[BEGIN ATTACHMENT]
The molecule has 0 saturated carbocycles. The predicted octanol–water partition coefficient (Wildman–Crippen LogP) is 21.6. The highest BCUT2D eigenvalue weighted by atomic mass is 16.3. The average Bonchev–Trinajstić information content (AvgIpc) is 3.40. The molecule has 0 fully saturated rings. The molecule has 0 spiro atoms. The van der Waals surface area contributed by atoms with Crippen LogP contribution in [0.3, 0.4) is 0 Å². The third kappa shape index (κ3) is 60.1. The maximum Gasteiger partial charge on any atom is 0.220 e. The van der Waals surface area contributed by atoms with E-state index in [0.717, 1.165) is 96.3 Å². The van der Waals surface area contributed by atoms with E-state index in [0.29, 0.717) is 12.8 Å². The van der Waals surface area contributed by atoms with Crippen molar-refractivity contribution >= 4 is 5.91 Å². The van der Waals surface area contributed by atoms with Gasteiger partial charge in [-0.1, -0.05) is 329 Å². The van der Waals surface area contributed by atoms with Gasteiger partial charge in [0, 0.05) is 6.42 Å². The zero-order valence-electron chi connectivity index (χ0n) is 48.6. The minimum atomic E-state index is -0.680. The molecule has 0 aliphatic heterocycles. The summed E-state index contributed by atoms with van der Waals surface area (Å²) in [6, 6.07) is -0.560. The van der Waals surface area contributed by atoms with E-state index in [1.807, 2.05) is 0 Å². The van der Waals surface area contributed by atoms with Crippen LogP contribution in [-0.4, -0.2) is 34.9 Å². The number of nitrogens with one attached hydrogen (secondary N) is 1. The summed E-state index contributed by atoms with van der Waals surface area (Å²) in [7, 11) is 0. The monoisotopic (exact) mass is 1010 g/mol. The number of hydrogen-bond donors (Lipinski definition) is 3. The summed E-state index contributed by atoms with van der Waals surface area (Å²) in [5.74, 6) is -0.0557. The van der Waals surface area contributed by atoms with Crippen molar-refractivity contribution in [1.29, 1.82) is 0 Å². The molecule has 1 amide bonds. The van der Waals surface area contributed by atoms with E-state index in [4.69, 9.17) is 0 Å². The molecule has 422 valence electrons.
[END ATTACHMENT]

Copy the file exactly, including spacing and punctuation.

The molecule has 0 saturated carbocycles. The predicted octanol–water partition coefficient (Wildman–Crippen LogP) is 21.6. The highest BCUT2D eigenvalue weighted by atomic mass is 16.3. The average Bonchev–Trinajstić information content (AvgIpc) is 3.40. The molecule has 0 fully saturated rings. The molecule has 0 spiro atoms. The van der Waals surface area contributed by atoms with Crippen LogP contribution in [0.3, 0.4) is 0 Å². The third kappa shape index (κ3) is 60.1. The maximum Gasteiger partial charge on any atom is 0.220 e. The van der Waals surface area contributed by atoms with E-state index in [0.717, 1.165) is 96.3 Å². The van der Waals surface area contributed by atoms with E-state index in [0.29, 0.717) is 12.8 Å². The van der Waals surface area contributed by atoms with Crippen molar-refractivity contribution >= 4 is 5.91 Å². The van der Waals surface area contributed by atoms with Gasteiger partial charge in [-0.1, -0.05) is 329 Å². The van der Waals surface area contributed by atoms with Gasteiger partial charge in [0, 0.05) is 6.42 Å². The zero-order valence-electron chi connectivity index (χ0n) is 48.6. The minimum atomic E-state index is -0.680. The molecule has 0 aliphatic heterocycles. The summed E-state index contributed by atoms with van der Waals surface area (Å²) in [6, 6.07) is -0.560. The van der Waals surface area contributed by atoms with E-state index in [1.807, 2.05) is 0 Å². The van der Waals surface area contributed by atoms with Crippen LogP contribution in [-0.4, -0.2) is 34.9 Å². The number of nitrogens with one attached hydrogen (secondary N) is 1. The summed E-state index contributed by atoms with van der Waals surface area (Å²) in [7, 11) is 0. The monoisotopic (exact) mass is 1010 g/mol. The number of hydrogen-bond donors (Lipinski definition) is 3. The summed E-state index contributed by atoms with van der Waals surface area (Å²) in [5.74, 6) is -0.0557. The van der Waals surface area contributed by atoms with Crippen molar-refractivity contribution in [1.29, 1.82) is 0 Å². The molecule has 1 amide bonds. The van der Waals surface area contributed by atoms with E-state index in [4.69, 9.17) is 0 Å². The molecule has 422 valence electrons.